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Refocusing on the Art of Nursing

by Nursetopia on March 25, 2014

Nurses Week (May 6-12) will be here before we all know it. And what will nurses have throughout that week? The same they have each and every week – not enough hours in the day and fewer resources to care for sicker patients. Day after day. week after week. It’s easy to forget the love – the art of nursing, but we can change that.

Elizabeth Scala, MBA, MSN, RN, is hosting The Art of Nursinga four-day, online series to reinvigorate professional passion during Nurses Week. With twelve sessions crossing numerous and well-known nurse speakers, the series will focus on practical concepts for nurses to care for themselves. And with enrollment packages ranging from students through entire organizations, there is something for everyone.

What nurse doesn’t want a little bit of time to himself or herself to focus on the art of our profession rather than trinkets and bobbles during the celebrated Nurses Week? Share The Art of Nursing with those around you – nursing students, nursing colleagues, and leaders within your organization.

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I’ve been catching material whenever I get a spare moment here and there. Here’s a few bite-sized chunks of what I’ve been reading lately.

What about you? What are you reading these days?

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To be entirely honest, the only thing my eyes have been looking at in my off-time lately has been the back of my eyelids. And it’s been awesome….exactly what I’ve needed. That, along with some guilty-pleasure television (The Sing Off, anyone??) and holiday goodies. Yep, I’m feeling refreshed. Here’s some of what I’ve caught over the last few weeks, though:

What about you? Been reading much lately? If so, what?

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MashupAdmittedly, my extra reading has been limited recently due to other priorities. That’s okay, I’ve still caught bits and pieces of some really great stuff lately such as:

What have you been reading lately?

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MashupHere’s a smidgen of the goodness I’ve been reading and watching this week:

What are you filling your brain with currently?

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I’m an oncology nurse. I’m passionate about many things – including cancer survivorship. I’m pretty vocal about testicular cancer. Why? It’s simple – I have many males in my life that I hold dear. I bet you do, too – no matter your gender. It’s important for all of us to know about testicular cancer and the impact it makes on men and their entire lives.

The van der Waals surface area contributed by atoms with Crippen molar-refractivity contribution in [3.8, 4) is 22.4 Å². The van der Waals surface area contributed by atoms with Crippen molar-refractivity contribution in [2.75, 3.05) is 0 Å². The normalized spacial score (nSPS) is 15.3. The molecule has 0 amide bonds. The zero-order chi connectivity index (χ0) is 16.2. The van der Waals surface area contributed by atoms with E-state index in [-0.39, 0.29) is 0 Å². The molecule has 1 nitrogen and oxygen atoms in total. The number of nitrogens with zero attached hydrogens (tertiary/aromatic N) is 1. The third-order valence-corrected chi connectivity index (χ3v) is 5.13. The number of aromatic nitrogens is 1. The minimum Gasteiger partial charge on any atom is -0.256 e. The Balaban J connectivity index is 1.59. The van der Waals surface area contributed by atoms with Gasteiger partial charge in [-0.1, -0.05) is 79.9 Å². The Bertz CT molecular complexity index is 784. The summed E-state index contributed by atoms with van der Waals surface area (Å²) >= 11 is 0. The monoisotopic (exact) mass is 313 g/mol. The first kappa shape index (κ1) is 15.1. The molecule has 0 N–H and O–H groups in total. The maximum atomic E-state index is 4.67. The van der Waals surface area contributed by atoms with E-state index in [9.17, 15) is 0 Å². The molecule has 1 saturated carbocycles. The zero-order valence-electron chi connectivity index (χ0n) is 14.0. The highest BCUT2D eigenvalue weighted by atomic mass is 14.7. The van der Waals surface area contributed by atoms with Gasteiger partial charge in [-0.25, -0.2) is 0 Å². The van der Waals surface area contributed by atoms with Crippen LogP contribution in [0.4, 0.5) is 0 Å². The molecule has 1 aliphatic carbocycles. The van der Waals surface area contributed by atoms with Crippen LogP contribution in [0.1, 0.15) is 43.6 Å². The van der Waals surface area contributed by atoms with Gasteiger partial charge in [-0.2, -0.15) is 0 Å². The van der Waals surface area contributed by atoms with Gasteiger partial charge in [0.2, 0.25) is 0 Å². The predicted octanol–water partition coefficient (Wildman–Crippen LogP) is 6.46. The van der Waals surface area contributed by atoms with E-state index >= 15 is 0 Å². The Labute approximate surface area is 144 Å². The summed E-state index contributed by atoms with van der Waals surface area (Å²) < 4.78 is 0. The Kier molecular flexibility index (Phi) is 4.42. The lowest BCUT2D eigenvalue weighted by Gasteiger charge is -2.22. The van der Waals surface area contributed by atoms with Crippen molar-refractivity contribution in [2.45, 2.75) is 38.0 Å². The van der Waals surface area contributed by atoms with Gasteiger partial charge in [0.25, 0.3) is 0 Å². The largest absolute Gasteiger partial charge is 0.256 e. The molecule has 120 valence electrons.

I had the pleasure of meeting Nick O’Hara Smith of Checkemlads several years ago at the LIVESTRONG Global Summit in Ireland. It was not hard to miss Nick; he carried a giant, stuffed testicle and spread education about testosterone deficiency after testicular cancer. Needless to say, that man is not only changing the UK but the world through his awareness messages.

Nick and other testicular cancer survivors are once again shining a light on the stigmatized disease of testicular cancer. They’re talking about it with authentic tenacity. I’m not going to lie – I shed some tears listening to the stories of men advocating for their health and quality of life. And I love that the film team included discussions with an oncology clinical nurse specialist.

Take some time; watch the video; share the video.

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#BCSM: Like Epinephrine at 2100

by Nursetopia on June 18, 2013

Sure, you might be reading this at any hour of the day, but at my present writing time, I just finished an invigorating discussion with the amazing #BCSM community via Twitter. We specifically discussed nurses’ role in oncology care, and it was lovely to see the diversity of thought and the perspectives on nurses and nursing.

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My. Head. Is. Swimming. I’m dreaming up dreams and thinking about people and ideas and patient care and…The chat ended at 9 PM Central Time, which is 2100 in military time, which is what we use in healthcare, as well, for all the non-clinical Nursetopia readers.

Adrenaline is pumping through my veins. I feel it. I’m invigorated. That’s the power of connection with like-minded people, passionate people, world-changers, dreamers, and doers. It’s like a jolt of epinephrine at 2100.

I think I need a run or something. Thanks, #BCSM!